President Joe Biden’s administration has transported its first inmate from Guantanamo Bay, where a man who had never been charged with a crime had been held for nearly two decades and had been referred for release in 2016, but stayed there during Donald Trump’s administration.
The release of Abdul Latif Nassar, who was imprisoned at the facility during the conflict in 2002, could signal the administration’s intention to close it down completely.
Abdul Latif Nasser Released From Guantanamo After 19 Years Of Detention Without Chargehttps://t.co/WlhiuvzJ1d
— 🇨🇦Golden Perspective 🌊 (@rjcrock2003) July 19, 2021
According to a statement from the US Department of Defense, Nassar would be repatriated to his native Morocco “subject to security and humane treatment assurances.”
According to the Pentagon, an inter-agency panel ruled in 2016 that his imprisonment was no longer necessary to protect against a continuing serious threat to US national security.
“The United States commends the Kingdom of Morocco for its long-time partnership in securing both countries’ national security interests,” the Pentagon said. “The United States is also extremely grateful for the Kingdom’s willingness to support ongoing US efforts to close the Guantanamo Bay Detention Facility.”
After largely revoking a move under Barack Obama to begin ending its operations, which Obama signed on his second day in office, Trump ordered the jail in Cuba to remain open and continue admitting inmates “when appropriate and necessary” in 2018.
Earlier this year, White House Press Secretary Jen Psaki told reporters that the National Security Council was in talks with the administration to close the prison altogether by the conclusion of Biden’s first term in office in 2024.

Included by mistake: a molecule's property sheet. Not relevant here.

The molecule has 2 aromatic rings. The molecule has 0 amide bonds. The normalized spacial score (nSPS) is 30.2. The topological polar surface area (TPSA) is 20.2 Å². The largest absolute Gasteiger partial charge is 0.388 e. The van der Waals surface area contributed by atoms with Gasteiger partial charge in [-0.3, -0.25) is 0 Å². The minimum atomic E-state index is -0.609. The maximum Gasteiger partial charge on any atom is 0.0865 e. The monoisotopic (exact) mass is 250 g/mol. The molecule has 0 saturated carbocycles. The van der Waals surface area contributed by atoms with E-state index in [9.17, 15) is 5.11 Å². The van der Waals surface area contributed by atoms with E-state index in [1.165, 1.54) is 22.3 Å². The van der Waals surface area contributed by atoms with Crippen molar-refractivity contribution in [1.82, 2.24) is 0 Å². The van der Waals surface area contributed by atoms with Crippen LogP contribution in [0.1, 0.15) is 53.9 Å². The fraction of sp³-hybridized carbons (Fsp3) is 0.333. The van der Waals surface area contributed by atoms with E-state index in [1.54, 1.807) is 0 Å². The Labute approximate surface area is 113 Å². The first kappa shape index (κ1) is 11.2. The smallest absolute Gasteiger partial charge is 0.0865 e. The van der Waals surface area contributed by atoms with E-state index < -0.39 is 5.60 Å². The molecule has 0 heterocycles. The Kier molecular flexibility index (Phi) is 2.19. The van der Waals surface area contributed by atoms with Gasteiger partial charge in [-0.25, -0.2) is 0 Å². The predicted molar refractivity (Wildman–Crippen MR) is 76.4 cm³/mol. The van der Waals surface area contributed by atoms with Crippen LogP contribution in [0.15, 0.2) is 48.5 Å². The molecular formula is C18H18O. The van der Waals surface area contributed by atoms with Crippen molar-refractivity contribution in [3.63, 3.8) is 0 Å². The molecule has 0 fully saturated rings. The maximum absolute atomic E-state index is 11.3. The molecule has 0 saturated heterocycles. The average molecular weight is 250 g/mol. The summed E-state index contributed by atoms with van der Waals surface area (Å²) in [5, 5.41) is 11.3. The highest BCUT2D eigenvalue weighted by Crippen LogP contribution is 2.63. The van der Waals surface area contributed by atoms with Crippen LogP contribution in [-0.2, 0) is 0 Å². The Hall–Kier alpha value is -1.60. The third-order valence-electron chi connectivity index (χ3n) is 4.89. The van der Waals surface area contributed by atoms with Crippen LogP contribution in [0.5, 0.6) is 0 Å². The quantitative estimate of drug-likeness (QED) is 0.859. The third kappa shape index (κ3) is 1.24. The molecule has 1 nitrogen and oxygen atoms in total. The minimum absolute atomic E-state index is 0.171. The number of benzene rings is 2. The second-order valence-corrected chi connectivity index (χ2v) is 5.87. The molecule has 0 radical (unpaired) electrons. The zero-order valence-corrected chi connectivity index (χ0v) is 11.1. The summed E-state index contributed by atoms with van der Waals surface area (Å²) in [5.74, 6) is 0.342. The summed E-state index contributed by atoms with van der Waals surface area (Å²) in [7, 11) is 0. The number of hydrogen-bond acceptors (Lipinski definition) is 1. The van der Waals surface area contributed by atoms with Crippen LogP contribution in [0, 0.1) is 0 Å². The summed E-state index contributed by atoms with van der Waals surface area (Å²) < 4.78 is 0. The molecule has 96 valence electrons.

On Monday, US State Department Spokesperson Ned Price said in a statement that the administration is “dedicated to following a deliberate and thorough process focused on responsibly reducing the detainee population of the Guantanamo facility while also safeguarding the security of the United States and its allies.”
STORY CONTINUES BELOW...
The facility, originally opened under George W Bush in the aftermath of the September 11, 2001, terrorist attacks, has been heavily criticized for allegedly denying detainees under extrajudicial detention due process while they are subjected to human rights violations.
Nassar spent many months in Afghanistan before being sent to Guantanamo Bay in May 2002. Following a year-long investigation, a six-part Radiolab series demonstrated that most of the government’s charges against him lacked meaningful evidence to support his arrest.
During his imprisonment, his lawyer told the inter-agency Periodic Review Board in 2016 that he had “not made any negative comments or expressed any ill will towards the United States nor displayed any evidence of an interest in extremist activities” during his detention and “deeply regrets his actions of the past.”
The Gitmo prisoner the Biden admin moved out today was cleared for release in 2016—and then Trump was elected https://t.co/1oRj6qQvwz
— The Daily Beast (@thedailybeast) July 19, 2021
The prison will continue to imprison 39 inmates, 11 of whom are accused of war crimes, following Nassar’s transfer. At its peak following 9/11, the prison housed roughly 700 men.